I was simply unable to be in the moment. After all, there was far too much to worry about.
It is important to note that low levels of anxiety are normal. If we didn’t worry about things, we wouldn’t have the motivation to get out of bed every day. However, it is crucial to understand the degree of the worry experienced. My worrying was so acute, it presented not only mentally, but also physically. I began to feel nauseous, light headed, and faint. At times I was unable to control my breathing.
This continued for weeks, until a psychiatrist diagnosed me with three words that would change my life. ‘Postpartum anxiety’ (PPA).
And suddenly, it all made so much sense. How was I so unaware that the very thing I thought was protecting me, was in fact the root of the problem? Why did nobody warn me? Was I the only one?
Fast forward 12 months, and I am still trying to wrap my head around the complexities of PPA. I am learning that mental health is not about ‘recovery’, as anxiety is something I will never ‘recover’ from. However with the help of a support system and Maternal Mental Health, I am getting better at recognising and managing my anxious thoughts each day.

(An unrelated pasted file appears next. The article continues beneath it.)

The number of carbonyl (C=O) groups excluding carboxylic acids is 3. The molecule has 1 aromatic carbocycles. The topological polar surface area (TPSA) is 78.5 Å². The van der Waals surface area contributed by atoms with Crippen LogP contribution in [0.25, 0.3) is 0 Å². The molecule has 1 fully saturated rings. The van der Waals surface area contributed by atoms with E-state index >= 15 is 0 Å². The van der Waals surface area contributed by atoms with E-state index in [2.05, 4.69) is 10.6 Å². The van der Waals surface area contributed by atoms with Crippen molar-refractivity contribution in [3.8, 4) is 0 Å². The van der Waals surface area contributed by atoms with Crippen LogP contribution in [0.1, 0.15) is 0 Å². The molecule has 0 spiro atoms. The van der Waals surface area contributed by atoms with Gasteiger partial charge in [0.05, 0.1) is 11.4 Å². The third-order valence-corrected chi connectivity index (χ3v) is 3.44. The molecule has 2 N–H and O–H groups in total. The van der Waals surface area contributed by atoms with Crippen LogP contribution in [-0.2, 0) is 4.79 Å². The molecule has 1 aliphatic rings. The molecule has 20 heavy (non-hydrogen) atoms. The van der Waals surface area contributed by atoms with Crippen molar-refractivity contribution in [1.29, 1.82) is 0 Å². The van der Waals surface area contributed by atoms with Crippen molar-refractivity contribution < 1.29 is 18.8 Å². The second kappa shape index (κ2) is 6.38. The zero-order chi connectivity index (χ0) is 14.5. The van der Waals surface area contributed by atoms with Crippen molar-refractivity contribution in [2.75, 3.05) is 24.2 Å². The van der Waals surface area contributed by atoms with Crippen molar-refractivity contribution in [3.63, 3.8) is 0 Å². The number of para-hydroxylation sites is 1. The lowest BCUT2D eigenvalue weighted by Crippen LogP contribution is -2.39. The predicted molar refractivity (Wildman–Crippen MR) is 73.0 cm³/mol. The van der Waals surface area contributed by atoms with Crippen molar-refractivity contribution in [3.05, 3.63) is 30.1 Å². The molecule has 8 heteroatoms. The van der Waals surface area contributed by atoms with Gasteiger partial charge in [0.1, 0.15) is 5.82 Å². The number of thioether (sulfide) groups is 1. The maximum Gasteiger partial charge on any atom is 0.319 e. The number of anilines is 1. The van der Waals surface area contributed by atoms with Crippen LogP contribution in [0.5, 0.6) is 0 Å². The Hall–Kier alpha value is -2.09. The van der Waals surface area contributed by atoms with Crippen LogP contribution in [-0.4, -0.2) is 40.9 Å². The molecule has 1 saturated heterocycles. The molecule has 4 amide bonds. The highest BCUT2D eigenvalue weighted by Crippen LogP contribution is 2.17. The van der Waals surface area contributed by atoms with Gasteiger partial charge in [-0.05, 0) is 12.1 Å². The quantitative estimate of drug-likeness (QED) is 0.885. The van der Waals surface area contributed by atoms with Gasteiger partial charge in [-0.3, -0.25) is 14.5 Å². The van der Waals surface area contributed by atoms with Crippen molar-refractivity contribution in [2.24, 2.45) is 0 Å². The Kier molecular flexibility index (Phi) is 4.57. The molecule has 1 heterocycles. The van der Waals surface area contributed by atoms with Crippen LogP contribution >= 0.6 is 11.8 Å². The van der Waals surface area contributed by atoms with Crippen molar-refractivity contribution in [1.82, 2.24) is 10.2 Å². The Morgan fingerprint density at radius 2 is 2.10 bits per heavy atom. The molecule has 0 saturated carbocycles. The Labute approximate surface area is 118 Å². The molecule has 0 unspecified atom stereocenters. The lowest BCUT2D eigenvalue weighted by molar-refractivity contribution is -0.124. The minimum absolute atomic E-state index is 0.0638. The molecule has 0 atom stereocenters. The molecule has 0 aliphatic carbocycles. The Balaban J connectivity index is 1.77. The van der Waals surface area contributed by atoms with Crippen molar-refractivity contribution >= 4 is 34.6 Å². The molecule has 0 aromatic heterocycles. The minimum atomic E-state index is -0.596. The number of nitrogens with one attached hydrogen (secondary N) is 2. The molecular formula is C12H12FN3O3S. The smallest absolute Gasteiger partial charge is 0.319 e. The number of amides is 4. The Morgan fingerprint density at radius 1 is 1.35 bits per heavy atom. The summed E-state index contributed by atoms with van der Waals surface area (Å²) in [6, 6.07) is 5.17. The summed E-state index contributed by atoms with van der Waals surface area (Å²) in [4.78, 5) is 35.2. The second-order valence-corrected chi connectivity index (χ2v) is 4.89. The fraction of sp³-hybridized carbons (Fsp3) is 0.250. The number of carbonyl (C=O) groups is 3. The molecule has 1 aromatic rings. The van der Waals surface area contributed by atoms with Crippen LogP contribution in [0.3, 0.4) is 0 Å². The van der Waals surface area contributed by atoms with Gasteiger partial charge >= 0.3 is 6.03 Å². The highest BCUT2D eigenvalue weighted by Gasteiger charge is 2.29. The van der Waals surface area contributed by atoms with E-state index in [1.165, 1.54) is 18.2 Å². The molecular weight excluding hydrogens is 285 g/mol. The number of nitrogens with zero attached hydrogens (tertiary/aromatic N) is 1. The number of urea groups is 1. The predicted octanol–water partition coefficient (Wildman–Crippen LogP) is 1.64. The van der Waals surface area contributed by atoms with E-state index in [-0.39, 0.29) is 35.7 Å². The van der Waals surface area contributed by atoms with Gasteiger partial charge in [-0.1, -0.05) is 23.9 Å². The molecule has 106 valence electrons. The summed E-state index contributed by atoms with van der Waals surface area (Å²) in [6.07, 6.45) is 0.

To be honest, it's taken a long time to find the strength to think clearly about my personal battle with mental health. Revealing that after my daughter was born things were not perfect is confronting. Frankly, it is embarrassing.
So why then, have I made the decision to be honest with you?
This, is why.
Because I am tired of the ignorance, the silence.
According to Katherine Stone, writer for ‘postpartum progress’, the number of women in the US who are diagnosed with postpartum mental disorders per year, exceeds that of women who sprain their ankles during physical activity.
Now I don’t need to explain to you what a sprained ankle is. But why then, is there so much ignorance surrounding postpartum mental health?
Regardless of how we view mental health, regardless of how we talk about it, don’t talk about it, or hope it will go away, the fact of the matter is, it won’t. Women will continue to bare children. And, women will continue to experience postpartum depression, psychosis, and anxiety.
It doesn’t make you weak. It doesn’t make you any less of a mum. It is not something you should hide.
We have come along way in understanding that mental health is an illness, and are finally recognising that women need to be aware of PPD. But PPD is just the tip of the iceberg when it comes to postpartum mental health. The statistics of women suffering postpartum psychosis and postpartum anxiety are on the rise, and women deserve to be aware of this.
And so, today I ask you to find the strength to fight for a shift in how mental health is presented in antenatal and post partum education.
Being open about postpartum mental health takes courage.
And courage, promotes change. And when it comes to post partum mental health, I believe, it is time for change.
Be courageous mammas.
Courage allows the successful woman to fail – and to learn powerful lessons from the failure – so that in the end, she didn’t fail at all. –Maya Angelou